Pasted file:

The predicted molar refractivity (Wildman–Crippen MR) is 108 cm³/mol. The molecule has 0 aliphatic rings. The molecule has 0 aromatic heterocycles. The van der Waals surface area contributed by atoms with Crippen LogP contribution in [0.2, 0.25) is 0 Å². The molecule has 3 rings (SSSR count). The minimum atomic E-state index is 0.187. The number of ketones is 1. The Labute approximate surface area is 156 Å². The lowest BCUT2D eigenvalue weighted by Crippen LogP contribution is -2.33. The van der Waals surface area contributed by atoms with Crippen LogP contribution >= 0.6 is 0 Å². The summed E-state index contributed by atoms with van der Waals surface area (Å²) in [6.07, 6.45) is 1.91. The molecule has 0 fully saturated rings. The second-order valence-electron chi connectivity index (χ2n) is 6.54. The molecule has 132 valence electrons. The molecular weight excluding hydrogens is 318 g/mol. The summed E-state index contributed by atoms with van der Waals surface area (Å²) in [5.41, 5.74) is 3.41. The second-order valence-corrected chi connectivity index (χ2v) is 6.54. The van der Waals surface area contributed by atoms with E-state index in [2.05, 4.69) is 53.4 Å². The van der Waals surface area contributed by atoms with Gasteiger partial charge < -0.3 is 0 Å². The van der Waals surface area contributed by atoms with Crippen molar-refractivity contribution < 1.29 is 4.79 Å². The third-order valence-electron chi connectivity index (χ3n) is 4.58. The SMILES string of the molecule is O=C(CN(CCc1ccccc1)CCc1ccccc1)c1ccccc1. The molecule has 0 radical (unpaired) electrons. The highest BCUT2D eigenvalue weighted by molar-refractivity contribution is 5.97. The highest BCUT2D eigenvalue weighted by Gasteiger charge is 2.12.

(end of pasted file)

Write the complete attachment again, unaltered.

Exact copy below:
The predicted molar refractivity (Wildman–Crippen MR) is 108 cm³/mol. The molecule has 0 aliphatic rings. The molecule has 0 aromatic heterocycles. The van der Waals surface area contributed by atoms with Crippen LogP contribution in [0.2, 0.25) is 0 Å². The molecule has 3 rings (SSSR count). The minimum atomic E-state index is 0.187. The number of ketones is 1. The Labute approximate surface area is 156 Å². The lowest BCUT2D eigenvalue weighted by Crippen LogP contribution is -2.33. The van der Waals surface area contributed by atoms with Crippen LogP contribution >= 0.6 is 0 Å². The summed E-state index contributed by atoms with van der Waals surface area (Å²) in [6.07, 6.45) is 1.91. The molecule has 0 fully saturated rings. The second-order valence-electron chi connectivity index (χ2n) is 6.54. The molecule has 132 valence electrons. The molecular weight excluding hydrogens is 318 g/mol. The summed E-state index contributed by atoms with van der Waals surface area (Å²) in [5.41, 5.74) is 3.41. The second-order valence-corrected chi connectivity index (χ2v) is 6.54. The van der Waals surface area contributed by atoms with E-state index in [2.05, 4.69) is 53.4 Å². The van der Waals surface area contributed by atoms with Gasteiger partial charge < -0.3 is 0 Å². The van der Waals surface area contributed by atoms with Crippen molar-refractivity contribution < 1.29 is 4.79 Å². The third-order valence-electron chi connectivity index (χ3n) is 4.58. The SMILES string of the molecule is O=C(CN(CCc1ccccc1)CCc1ccccc1)c1ccccc1. The molecule has 0 radical (unpaired) electrons. The highest BCUT2D eigenvalue weighted by molar-refractivity contribution is 5.97. The highest BCUT2D eigenvalue weighted by Gasteiger charge is 2.12.